Then you slowly heat the milk to 32 degrees C, which doesn’t seem like much-but with the heat the milk starts to curdle. Once you reach the right temperature you add the rennet (also dissolved in water like the other ingredients) and heat it further, up to 38-40 degrees C. Regulating the temperature is a bit hard, I found I needed to turn the gas flame off before I got to the right temperature so it didn’t shoot up beyond 40 degrees. Maybe I need one of those tricky heat dispersing mats? By now the milk has started to separate into curds (the solid parts) and whey. Exciting!

Hey-curds and whey! (You can see the line between the curd-solid-and the whey-the liquid-at the edge) Pull up a tuffet and keep your eyes peeled for spiders...

Hey-curds and whey! (You can see the line between the curd-solid-and the whey-the liquid-at the edge) Pull up a tuffet and keep your eyes peeled for spiders...

After about 5 minutes at this temperature the curds should have formed a fairly solid mass with a clean ‘break’ when you slide a knife into the centre and angle the blade slightly. I never really got this clean break and had to leave the milk at this temperature-which eventually climbed higher-for quite a lot longer, at which point I admit I started feeling a bit nervous that I was going to have 4 litres of soured, slightly coagulated milk to deal with. Oh dear.

Ok-so my temperature has definitely crept above the magical 38-40 degrees C...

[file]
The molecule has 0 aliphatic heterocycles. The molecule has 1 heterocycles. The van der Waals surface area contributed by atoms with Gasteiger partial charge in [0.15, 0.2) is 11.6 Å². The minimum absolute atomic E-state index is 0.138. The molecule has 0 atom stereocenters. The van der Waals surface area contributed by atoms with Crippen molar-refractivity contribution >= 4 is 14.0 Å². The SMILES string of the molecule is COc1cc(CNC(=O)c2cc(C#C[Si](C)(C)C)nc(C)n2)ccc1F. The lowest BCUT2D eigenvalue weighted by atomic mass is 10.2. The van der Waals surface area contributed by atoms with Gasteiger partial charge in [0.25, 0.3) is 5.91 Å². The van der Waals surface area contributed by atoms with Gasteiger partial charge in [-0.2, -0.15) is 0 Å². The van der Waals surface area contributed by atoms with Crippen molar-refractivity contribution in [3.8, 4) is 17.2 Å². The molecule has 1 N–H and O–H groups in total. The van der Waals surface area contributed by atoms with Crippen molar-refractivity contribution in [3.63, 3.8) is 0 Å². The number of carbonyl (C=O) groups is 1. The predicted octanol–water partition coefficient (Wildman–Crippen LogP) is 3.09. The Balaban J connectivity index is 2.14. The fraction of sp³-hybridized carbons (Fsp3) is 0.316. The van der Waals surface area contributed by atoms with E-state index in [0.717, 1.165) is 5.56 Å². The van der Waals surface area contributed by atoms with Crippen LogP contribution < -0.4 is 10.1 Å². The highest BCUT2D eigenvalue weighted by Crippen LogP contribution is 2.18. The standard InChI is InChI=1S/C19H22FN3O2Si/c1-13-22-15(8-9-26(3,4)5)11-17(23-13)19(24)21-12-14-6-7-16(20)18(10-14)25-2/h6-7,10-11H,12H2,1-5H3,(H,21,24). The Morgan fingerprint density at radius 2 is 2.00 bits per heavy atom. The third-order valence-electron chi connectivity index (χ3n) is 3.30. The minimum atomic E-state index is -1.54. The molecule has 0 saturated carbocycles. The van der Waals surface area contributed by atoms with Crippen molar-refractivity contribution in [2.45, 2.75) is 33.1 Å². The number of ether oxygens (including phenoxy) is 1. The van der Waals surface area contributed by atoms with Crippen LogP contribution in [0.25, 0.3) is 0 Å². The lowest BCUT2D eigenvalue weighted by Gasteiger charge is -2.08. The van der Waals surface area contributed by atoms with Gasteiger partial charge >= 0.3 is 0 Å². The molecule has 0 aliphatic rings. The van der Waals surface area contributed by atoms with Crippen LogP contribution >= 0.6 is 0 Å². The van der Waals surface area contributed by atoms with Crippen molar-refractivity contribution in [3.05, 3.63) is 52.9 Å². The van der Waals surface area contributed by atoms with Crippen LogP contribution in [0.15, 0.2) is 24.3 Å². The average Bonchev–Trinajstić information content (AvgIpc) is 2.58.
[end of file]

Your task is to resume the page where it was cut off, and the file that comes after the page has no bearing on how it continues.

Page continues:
Ok-so my temperature has definitely crept above the magical 38-40 degrees C...

...but where is my beautifully formed, solid lump of curds? This can't be right-can it?

...but where is my beautifully formed, solid lump of curds? This can't be right-can it?

After this, you use a long knife to cut the curd into cubes while it is in the pot, then you cook the curds-put the pot back on the heat and stir the curd at 40 degrees for 5 minutes.

And now for the exciting bit. Or the tense bit, depending on how well your curds formed…You can either knead the curds (yes, knead-like bread!) in a hot bath of the whey,which has been heated to 85 degrees C. Thick rubber gloves a must. This is the traditional way that mozzarella is made. But there is another way which involves using the microwave, and that is the method I chose-I didn’t fancy splashing around up to my elbows in hot whey. And good thinking it was, Red Hen, since Little D ended up waking from a snooze right in the middle of this step. That made things a bit awkward and I was glad I didn’t have a big ol’ pot of whey bubbling away on the stove.

The bowl of curds, supposedly ready for kneading. Hmm.

The bowl of curds, supposedly ready for kneading. Hmm.

So, you scoop your curds into a microwave safe bowl. Well-problem number one-my curds hadn’t formed too well and were kind of small and cottage cheese-like-so I actually sieved the curds out of the whey to make sure none went south through the big holes of a colander or slotted spoon! You need to press as much whey as possible out of the curd before you can start the next step which is…